This brings me back to stocks. In 2000, the S&P 500 companies had $56.13 earnings per share, in 2001, it plunged to $38.85. That was a 30.8% collapse, and it took until 2004 to recover. In 2007, the EPS was $82.54, and in 2008, it was $49.51, a 40% collapse–and the 2007 EPS was almost 6% below 2006. It took until 2011 to recover to (and surpass) the 2006 peak.

Therefore, I posit that in 2020, earnings will collapse from $162.35 to $113.65 or even $97.41 (somewhere between a 30-40% collapse) and will not recover to 2019 levels until 2022 or even 2024. At $113.65 EPS and 2874 for the S&P 500, the P/E ratio is 25.28, and at $97.41, that P/E becomes 29.5. If the average P/E ratio at the bottom of a bear market is 16.7, then based on these earnings, S&P 500 should bottom out around 1625-1897, which is somewhere between 300 and 560 points below the March 23 low.

People think that this crisis will pass quickly. Err…no, and I will tell you why:

Who will go to the malls, stadiums, airports (even if you have millions in your bank account)? You can catch COVID-19 and risk a 1 in 250 chance of dying within 1 month of catching it (I pulled that statistic out of Germany’s ass).

If a substantial number of people are not going out and spending, then a lot of people who work in these industries will simply not have a job. Unemployed people don’t spend any money on anything besides essentials like housing, food, clothing and transportation.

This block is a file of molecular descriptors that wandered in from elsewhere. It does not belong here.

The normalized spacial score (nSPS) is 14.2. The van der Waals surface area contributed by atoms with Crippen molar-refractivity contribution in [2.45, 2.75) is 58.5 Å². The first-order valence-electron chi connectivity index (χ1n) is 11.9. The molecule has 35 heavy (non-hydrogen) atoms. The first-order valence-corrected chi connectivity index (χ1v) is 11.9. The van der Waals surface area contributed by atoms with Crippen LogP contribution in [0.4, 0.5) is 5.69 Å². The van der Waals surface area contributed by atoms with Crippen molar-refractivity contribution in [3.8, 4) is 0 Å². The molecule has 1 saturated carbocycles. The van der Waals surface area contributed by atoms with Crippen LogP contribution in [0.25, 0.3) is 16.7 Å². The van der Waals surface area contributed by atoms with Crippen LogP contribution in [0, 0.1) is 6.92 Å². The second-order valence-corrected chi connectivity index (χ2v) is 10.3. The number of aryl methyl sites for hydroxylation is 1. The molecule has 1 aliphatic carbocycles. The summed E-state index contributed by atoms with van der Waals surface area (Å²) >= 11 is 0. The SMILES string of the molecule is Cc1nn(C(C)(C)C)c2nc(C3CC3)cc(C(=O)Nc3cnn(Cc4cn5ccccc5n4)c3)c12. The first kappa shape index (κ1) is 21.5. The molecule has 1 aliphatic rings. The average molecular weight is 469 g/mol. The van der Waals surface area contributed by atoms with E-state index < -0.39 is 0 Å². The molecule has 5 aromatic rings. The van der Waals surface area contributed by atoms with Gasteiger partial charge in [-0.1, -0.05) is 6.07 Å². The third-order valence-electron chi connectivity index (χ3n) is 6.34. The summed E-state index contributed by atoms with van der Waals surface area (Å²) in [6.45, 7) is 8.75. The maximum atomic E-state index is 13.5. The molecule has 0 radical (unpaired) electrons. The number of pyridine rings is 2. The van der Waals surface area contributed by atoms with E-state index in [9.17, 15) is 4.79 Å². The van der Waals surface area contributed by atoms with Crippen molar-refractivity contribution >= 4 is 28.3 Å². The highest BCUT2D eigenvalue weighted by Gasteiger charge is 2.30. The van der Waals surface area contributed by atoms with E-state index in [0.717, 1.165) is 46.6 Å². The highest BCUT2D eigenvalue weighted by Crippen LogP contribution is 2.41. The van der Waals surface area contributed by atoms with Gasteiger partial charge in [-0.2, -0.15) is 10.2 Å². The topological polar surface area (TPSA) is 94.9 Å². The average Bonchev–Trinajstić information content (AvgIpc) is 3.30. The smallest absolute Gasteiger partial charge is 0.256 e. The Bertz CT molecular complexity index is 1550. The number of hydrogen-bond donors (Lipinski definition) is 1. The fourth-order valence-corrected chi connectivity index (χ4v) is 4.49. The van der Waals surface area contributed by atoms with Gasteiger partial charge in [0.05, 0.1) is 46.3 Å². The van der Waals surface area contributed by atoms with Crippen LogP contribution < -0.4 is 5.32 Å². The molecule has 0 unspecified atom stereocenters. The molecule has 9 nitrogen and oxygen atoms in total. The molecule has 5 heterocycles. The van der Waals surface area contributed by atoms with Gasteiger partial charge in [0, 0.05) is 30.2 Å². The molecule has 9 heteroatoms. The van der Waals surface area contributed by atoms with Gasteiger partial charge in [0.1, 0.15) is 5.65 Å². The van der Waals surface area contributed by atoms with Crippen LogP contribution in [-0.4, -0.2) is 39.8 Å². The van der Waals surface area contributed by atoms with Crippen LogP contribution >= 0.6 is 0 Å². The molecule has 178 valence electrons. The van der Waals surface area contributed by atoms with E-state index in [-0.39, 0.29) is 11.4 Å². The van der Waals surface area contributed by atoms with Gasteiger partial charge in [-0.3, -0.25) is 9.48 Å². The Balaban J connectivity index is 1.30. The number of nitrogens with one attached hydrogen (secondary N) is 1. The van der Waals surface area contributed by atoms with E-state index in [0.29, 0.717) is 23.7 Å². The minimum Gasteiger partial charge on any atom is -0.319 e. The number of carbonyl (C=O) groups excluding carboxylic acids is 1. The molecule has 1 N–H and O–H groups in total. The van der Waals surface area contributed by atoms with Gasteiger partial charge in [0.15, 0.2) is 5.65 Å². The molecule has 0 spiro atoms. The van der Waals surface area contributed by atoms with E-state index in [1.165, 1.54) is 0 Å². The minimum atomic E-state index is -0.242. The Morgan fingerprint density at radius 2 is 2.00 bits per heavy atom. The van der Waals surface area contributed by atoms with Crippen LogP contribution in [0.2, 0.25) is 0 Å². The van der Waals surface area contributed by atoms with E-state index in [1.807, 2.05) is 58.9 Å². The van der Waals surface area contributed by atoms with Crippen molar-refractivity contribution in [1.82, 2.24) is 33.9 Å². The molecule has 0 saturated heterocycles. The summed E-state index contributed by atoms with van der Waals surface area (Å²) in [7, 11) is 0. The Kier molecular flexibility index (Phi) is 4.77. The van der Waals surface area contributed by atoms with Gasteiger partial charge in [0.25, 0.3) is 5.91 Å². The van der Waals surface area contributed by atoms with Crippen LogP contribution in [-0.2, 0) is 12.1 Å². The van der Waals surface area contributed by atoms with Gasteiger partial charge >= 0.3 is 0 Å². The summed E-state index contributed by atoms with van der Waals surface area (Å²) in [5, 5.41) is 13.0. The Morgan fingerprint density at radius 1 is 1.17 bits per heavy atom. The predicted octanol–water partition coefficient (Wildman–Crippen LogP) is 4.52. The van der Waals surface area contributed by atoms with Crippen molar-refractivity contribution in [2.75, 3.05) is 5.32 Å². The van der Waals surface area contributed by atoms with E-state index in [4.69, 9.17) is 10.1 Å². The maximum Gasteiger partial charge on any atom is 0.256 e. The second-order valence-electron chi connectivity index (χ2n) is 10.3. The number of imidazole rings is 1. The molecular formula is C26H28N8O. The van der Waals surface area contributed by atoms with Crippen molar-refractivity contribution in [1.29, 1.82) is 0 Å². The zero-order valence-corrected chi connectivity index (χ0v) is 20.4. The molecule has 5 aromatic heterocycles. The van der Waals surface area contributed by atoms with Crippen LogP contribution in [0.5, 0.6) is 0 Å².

Also, once things open up, there is nearly guaranteed to be a second wave of infections. China, Hong Kong and Singapore are places where this second wave is already happening. A second wave will mean a second shutdown, inflicting more damage on the economy. This would cause a greater collapse in earnings and stock prices.

This is absolutely horrific for any investor who is saving up for retirement. This kind of stock market pump is merely a transfer of wealth from the prudent to the reckless, not necessarily from the poor to the rich (some rich people can be very conservative in their investments).

Options positions planned (in Canadian dollars), for both hedging and speculation of the coming financial crisis:

  • TD $55 2021/12/17 P
  • BMO $70 2021/12/17 P
  • CM $80 2021/12/17 P
  • RY $85 2021/12/17 P
  • BNS $55 2021/12/17 P

Close positions when the banks go to 50% of their all time highs, or if TSX goes below 9000 points.

If S&P TSX goes below 9000, I will be all-in on XIU–and keep averaging down and go long on the Canadian market to oblivion. I can even leverage myself to the hilt by buying calls and selling naked puts to avoid having to pay for the calls. But I will go net short the financial institutions starting next week because the mortgage and housing bubble will go bust like it did in 2008 in the United States. Mortgage defaults will sweep the country like we haven’t seen since the 1980s. Airbnb hosts who ran highly leveraged investments thinking they can get $3 000 a month in rent from each property are now going bust and will probably declare bankruptcy when no tourist goes to the cities, this puts downward pressure on residential real estate prices and rents.

Sorry for the long rant. But I want to make clear that I am not a permabear. I will become a bull when the stock markets are cheap again.


Disclaimer: This information is only for educational purposes. Do not make any investment decisions based on the information in this article. Do you own due diligence.